Nokia has continued its string of successful SEP campaigns in Germany, obtaining injunctions on two of its SEPs against Oppo. It appears the question of enforcement may not arise, however, since Oppo preemptively suspended its German sales and marketing efforts. According to Juve, an Oppo spokesman explained its view that Nokia's licensing demands were unreasonable, and confirmed that [Oppo's] "long-term commitment to the German market remains unchanged and we are proactively working with the relevant parties to resolve the ongoing matter. Apart from suspending the sale and marketing of certain products through Oppo Germany’s official channels, Oppo will continue to operate in Germany."
The most interesting thing here is that Oppo, a major smartphone manufacturer albeit one of the smaller players in Europe, has actually followed through on a statement of fact made by many other implementers: if the price of staying in the market is too high, then the market is not worth being in.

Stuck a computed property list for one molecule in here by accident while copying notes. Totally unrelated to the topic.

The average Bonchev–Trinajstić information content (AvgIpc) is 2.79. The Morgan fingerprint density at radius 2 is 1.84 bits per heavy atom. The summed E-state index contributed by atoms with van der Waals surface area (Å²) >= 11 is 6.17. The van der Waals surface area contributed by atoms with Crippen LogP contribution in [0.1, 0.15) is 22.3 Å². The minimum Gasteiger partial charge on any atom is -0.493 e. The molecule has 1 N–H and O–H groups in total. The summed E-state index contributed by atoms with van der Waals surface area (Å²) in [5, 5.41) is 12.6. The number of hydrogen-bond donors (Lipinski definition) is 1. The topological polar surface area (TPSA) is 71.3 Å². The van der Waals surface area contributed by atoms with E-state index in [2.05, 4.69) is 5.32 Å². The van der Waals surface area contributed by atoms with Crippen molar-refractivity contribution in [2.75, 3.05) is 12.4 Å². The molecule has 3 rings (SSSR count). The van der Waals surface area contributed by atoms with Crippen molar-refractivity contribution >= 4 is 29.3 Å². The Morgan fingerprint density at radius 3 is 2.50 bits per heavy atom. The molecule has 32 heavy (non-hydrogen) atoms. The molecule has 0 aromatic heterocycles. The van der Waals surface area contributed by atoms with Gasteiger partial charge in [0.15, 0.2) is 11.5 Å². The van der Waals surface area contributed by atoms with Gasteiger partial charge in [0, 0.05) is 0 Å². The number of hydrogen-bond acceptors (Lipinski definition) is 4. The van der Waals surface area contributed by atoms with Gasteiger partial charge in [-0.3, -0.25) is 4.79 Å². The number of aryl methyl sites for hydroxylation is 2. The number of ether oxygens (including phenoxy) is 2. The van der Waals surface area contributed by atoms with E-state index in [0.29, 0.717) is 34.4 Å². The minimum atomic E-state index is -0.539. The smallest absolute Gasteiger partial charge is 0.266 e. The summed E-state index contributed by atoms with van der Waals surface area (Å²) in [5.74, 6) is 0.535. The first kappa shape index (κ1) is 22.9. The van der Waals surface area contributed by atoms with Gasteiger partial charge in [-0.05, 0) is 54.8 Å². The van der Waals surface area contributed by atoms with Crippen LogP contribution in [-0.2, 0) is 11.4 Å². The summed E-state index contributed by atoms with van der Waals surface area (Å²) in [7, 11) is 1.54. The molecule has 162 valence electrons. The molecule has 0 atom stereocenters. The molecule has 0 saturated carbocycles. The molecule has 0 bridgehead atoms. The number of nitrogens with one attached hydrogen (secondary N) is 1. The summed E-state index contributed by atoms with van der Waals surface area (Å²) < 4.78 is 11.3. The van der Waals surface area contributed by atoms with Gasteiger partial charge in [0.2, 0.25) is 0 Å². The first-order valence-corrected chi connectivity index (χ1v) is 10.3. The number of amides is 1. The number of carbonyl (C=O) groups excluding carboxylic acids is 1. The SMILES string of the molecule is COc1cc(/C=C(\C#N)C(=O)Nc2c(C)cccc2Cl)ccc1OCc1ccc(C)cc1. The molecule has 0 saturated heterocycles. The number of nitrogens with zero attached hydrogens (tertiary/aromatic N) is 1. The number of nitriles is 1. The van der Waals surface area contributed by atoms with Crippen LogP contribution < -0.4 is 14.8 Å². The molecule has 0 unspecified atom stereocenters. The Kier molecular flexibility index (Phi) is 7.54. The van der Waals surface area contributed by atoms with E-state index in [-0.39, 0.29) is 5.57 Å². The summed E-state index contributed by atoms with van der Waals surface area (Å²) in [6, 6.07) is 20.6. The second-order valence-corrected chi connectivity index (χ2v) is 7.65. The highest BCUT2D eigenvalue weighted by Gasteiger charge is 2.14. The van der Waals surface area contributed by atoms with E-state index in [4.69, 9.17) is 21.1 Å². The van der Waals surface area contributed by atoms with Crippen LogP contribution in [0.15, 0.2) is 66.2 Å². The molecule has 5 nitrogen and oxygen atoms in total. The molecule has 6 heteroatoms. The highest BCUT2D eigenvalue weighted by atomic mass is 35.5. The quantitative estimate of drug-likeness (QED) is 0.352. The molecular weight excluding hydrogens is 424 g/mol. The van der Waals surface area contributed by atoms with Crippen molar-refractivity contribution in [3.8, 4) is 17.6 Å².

The calculus is different for each corporation and each market, but I suspect forever more will similar submissions to courts be reinforced with "look what Oppo did in Germany".
Tactically, of course, it appears Oppo may have had little alternative. I have previously commented on whether a German injunction is as powerful a tool as it first appears (see here), but with Oppo's German sales being relatively low, perhaps the scales of Thoth were not balanced in its favour (a point at which one must accept one's fate, and seek to portray it in the most advantageous light).
Oppo's language implies that it expects to be back, and it appears (at least to this observer) that it has an eye on its global rate setting proceedings in the PRC. Some might say that the German courts have previously purported to ignore a FRAND licence set by a foreign court (Unwired Planet), though plainly the situation becomes more complex, and what if Nokia is ordered to enter a licence by the Chinese courts?
The geo-political aspects of FRAND bubble on...